Serendipity connections : Vietnamese reverse appliqué and Louise Bourgeois

Vietnamese reverse appliqué

The present unexpected continuation of that rare climatic creature – an English heatwave – makes it just too too unpleasant to lug boxes about or to worry about working our way through the heaps of things for the time being out of sight in the garage. Unpacking has stalled. So, hooray for Wimbledon fortnight, the perfect excuse for two weeks of almost complete indolence and indulgence. To justify a long afternoon sofa bound, cool drink to one side, knitting and notebook to the other, during the morning I distract myself  with small, easily ticked off but somewhat unimportant tasks, like sorting the pillowcases, tidying the tool box or attempting to label random unattached electricity cables (not to mention signing on with doctors and dentist). Small successes achieved on this front, I give the kitchen surfaces a quick wipe over, plump the sofa cushions, generally whizz away any untidiness visible from my chosen seat, then on with  the television and relax. Luxury! The vicar joins me from time to time but his chosen place of indolence – er, I mean research – is as usual at the table in the garden under a large umbrella,  Ipad to the fore and pipe on the go (or from my observation not quite on the go as it seems in constant need of relighting!). The cat is somewhere hidden in the bushes but undoubtedly with a direct view of him who feeds her as she rarely lets him go far out of her sight. All quite perfect.

Vietnamese reverse appliqué: detail

We have still to find the box of kitchen implements or the clothes from the hook on the back of our previous bedroom door but happily some lovely unexpected things have appeared, including a few more Vietnamese purses (whose hand sewing is far too good for harbouring heavy coins) and one of my grandson’s picture books, which somewhat surprisingly is devoted to the artist Louise Bourgeois. Such different treasures but suddenly it came to me not so different. The Vietnamese reverse appliqué first blogged about here  falls in with one of my own favourite design themes – maze-like lines where, so to speak, you don’t take your pen off the page until there’s no where else for it to go (like this and this). All who visited the Tate Modern Gallery when it opened in 1987 will remember Louise Bourgeois’  giant spiders in the huge open spaces of the former turbine hall and they were giant works in more sense than one for they quite overshadowed her smaller, quieter textile works where you can see her love of these sort of graphics too, curls and spirals  to the point of obsession – whether roughly sewn, embroidered, patchworked, printed or painted. Strong colours, especially red, predominate.

Vietnamese reverse appliqué (sadly stained during recent house moving)

For me discovering these little works came much later and though I was sometimes a bit uncomfortable with her often rough sewing, I found the exuberance and use of colour exhilarating. But it was her fabric scrap books that really won me over – the Ode à l’oubli  (ode to forgetting) made in her nineties from fabrics, large and small from her previous living. Couldn’t we, shouldn’t we all be doing this? Each of my girls would love to have a tangible record or reminder of the fabrics that accompanied them in their lives. We may not all be Louise Bourgeois but we each have our own story to tell  – why should it not be in fabric, instead of, or as well as words. To see more than I can show you, try Louise Bourgeois fabric scrap books  and read this from the Moma website on Ode à l’oubli. Then start making your own unique fabric memory.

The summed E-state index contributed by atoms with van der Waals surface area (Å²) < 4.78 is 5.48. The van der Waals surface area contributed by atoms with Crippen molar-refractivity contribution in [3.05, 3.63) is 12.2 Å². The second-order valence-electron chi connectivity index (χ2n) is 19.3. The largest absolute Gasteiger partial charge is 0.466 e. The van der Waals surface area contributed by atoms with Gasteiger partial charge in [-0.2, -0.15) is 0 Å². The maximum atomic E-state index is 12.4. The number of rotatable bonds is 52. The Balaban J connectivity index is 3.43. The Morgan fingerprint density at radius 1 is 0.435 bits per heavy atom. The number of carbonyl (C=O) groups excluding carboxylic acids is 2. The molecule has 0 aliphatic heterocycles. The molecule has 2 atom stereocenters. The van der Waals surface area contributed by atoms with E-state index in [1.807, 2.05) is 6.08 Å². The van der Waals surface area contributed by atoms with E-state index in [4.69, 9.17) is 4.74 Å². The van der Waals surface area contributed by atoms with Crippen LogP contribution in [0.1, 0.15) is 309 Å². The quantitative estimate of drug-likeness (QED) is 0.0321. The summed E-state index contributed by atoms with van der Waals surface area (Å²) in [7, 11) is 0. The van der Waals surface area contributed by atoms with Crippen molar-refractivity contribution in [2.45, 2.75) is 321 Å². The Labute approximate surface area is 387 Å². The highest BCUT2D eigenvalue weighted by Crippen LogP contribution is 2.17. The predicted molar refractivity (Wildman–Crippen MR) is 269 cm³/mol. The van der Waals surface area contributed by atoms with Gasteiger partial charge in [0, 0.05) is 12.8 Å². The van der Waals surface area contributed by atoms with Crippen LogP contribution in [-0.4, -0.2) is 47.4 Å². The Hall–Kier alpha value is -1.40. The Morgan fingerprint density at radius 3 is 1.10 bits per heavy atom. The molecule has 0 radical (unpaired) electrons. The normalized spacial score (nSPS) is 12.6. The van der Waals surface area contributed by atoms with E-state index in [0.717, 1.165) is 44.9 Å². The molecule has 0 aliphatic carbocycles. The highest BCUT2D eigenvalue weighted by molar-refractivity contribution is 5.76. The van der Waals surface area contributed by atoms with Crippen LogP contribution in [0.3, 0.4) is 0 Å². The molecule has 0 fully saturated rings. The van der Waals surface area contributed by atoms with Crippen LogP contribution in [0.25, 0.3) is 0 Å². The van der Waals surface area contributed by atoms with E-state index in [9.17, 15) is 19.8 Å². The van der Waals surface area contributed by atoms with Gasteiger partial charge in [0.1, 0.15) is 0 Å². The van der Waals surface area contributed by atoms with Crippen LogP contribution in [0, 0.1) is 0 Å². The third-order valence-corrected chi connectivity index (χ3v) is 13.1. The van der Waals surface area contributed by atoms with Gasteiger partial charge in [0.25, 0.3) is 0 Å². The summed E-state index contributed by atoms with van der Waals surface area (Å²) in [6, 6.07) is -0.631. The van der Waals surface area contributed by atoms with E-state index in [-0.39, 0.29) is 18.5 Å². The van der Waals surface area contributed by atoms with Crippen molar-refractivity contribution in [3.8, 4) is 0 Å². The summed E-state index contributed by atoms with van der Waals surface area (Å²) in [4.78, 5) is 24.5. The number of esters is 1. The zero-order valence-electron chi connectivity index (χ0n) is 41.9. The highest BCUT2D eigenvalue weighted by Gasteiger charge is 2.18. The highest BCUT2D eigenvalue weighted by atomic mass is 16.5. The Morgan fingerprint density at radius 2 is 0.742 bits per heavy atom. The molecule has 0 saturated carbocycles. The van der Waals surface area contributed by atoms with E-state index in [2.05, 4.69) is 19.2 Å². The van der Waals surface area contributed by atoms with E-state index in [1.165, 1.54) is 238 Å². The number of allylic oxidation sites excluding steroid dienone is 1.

Vietnamese reverse appliqué (stained during recent house moving)

Vietnamese reverse appliqué

More about Cloth Lullaby, The Woven Life of Louise Bourgeois by Amy Novesky and illustrated by Isabelle Arsenault  in my next post. Meanwhile I hope you will enjoy looking at the fine stitching in these photographs (about 75% of the original size.)

Cloth Lullaby, The Woven Life of Louise Bourgeois by Amy Novesky and illustrated by Isabelle Arsenault


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  1. Posted July 10, 2017 at 4:14 am | Permalink

    It sounds like I have a new artist to explore! Thank you. The Vietnamese work is as always lovely.

    • Mary Addison
      Posted July 10, 2017 at 9:54 pm | Permalink

      Glad to introduce you to Louise Bourgeois. She only died in 2011,aged 99 so her life and work saw many changes.

  2. Posted July 10, 2017 at 11:08 am | Permalink

    The idea of a quiet afternoon doing nothing strenuous is very appealing right now. It was far too warm for concentration last week!

    • Mary Addison
      Posted July 10, 2017 at 9:48 pm | Permalink

      Yes, I hope it won’t be quite so hot as I’ve got to go to London via Oxford this week and lounging around can’t continue. Then again, I’m not ready for rain either. Do I take my raincoat or not?

  3. Becky
    Posted July 20, 2017 at 10:58 pm | Permalink

    Hi. Not related to your very interesting post, but I mentioned a pattern that I always knit for little girls. Usually in cotton. It a pattern called Lottie in the Rowan Junior book by Kim Hargreaves. If you find it on amazon, there are pictures of a sleeping little one in it. I do have a copy I can send to you if you would like it.

    • Mary Addison
      Posted July 22, 2017 at 1:45 pm | Permalink

      It is sweet – similar to the Debbie Bliss Chanel style one but with raglan sleeves which I prefer. Did you feel the need to add more than the one button? Knitting has slowed down recently but I would love to have a copy to make when unpacking and sorting is over- it’s very kind of you to offer it, many thanks. I’ll email address to you separately.

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